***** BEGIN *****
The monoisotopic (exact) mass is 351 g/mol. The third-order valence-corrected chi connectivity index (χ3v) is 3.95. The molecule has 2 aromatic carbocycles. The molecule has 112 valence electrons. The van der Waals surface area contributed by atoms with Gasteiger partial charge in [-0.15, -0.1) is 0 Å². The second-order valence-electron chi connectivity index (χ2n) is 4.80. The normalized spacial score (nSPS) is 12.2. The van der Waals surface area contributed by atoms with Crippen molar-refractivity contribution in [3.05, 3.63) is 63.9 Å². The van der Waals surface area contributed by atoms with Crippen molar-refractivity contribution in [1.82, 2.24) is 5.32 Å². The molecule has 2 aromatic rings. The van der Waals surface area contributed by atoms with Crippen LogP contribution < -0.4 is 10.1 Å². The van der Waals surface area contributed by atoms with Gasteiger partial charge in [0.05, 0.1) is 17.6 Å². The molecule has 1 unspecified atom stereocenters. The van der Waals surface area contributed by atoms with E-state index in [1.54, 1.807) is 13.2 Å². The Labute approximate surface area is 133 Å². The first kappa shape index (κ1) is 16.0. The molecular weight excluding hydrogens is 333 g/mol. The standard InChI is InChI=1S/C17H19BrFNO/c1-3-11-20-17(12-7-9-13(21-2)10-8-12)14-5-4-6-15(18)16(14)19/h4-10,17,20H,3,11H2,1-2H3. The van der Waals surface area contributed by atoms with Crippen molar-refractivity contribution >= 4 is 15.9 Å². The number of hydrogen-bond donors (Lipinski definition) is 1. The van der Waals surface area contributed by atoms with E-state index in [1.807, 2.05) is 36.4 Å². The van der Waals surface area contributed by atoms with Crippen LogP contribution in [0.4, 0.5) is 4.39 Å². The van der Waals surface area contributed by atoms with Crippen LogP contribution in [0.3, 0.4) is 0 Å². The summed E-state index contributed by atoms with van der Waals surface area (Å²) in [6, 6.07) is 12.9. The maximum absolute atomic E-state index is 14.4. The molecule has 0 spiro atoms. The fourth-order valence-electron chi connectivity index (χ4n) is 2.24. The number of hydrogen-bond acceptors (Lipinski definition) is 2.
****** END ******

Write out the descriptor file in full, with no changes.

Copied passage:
The monoisotopic (exact) mass is 351 g/mol. The third-order valence-corrected chi connectivity index (χ3v) is 3.95. The molecule has 2 aromatic carbocycles. The molecule has 112 valence electrons. The van der Waals surface area contributed by atoms with Gasteiger partial charge in [-0.15, -0.1) is 0 Å². The second-order valence-electron chi connectivity index (χ2n) is 4.80. The normalized spacial score (nSPS) is 12.2. The van der Waals surface area contributed by atoms with Crippen molar-refractivity contribution in [3.05, 3.63) is 63.9 Å². The van der Waals surface area contributed by atoms with Crippen molar-refractivity contribution in [1.82, 2.24) is 5.32 Å². The molecule has 2 aromatic rings. The van der Waals surface area contributed by atoms with Crippen LogP contribution < -0.4 is 10.1 Å². The van der Waals surface area contributed by atoms with Gasteiger partial charge in [0.05, 0.1) is 17.6 Å². The molecule has 1 unspecified atom stereocenters. The van der Waals surface area contributed by atoms with E-state index in [1.54, 1.807) is 13.2 Å². The Labute approximate surface area is 133 Å². The first kappa shape index (κ1) is 16.0. The molecular weight excluding hydrogens is 333 g/mol. The standard InChI is InChI=1S/C17H19BrFNO/c1-3-11-20-17(12-7-9-13(21-2)10-8-12)14-5-4-6-15(18)16(14)19/h4-10,17,20H,3,11H2,1-2H3. The van der Waals surface area contributed by atoms with Crippen molar-refractivity contribution >= 4 is 15.9 Å². The number of hydrogen-bond donors (Lipinski definition) is 1. The van der Waals surface area contributed by atoms with E-state index in [1.807, 2.05) is 36.4 Å². The van der Waals surface area contributed by atoms with Crippen LogP contribution in [0.4, 0.5) is 4.39 Å². The van der Waals surface area contributed by atoms with Crippen LogP contribution in [0.3, 0.4) is 0 Å². The summed E-state index contributed by atoms with van der Waals surface area (Å²) in [6, 6.07) is 12.9. The maximum absolute atomic E-state index is 14.4. The molecule has 0 spiro atoms. The fourth-order valence-electron chi connectivity index (χ4n) is 2.24. The number of hydrogen-bond acceptors (Lipinski definition) is 2.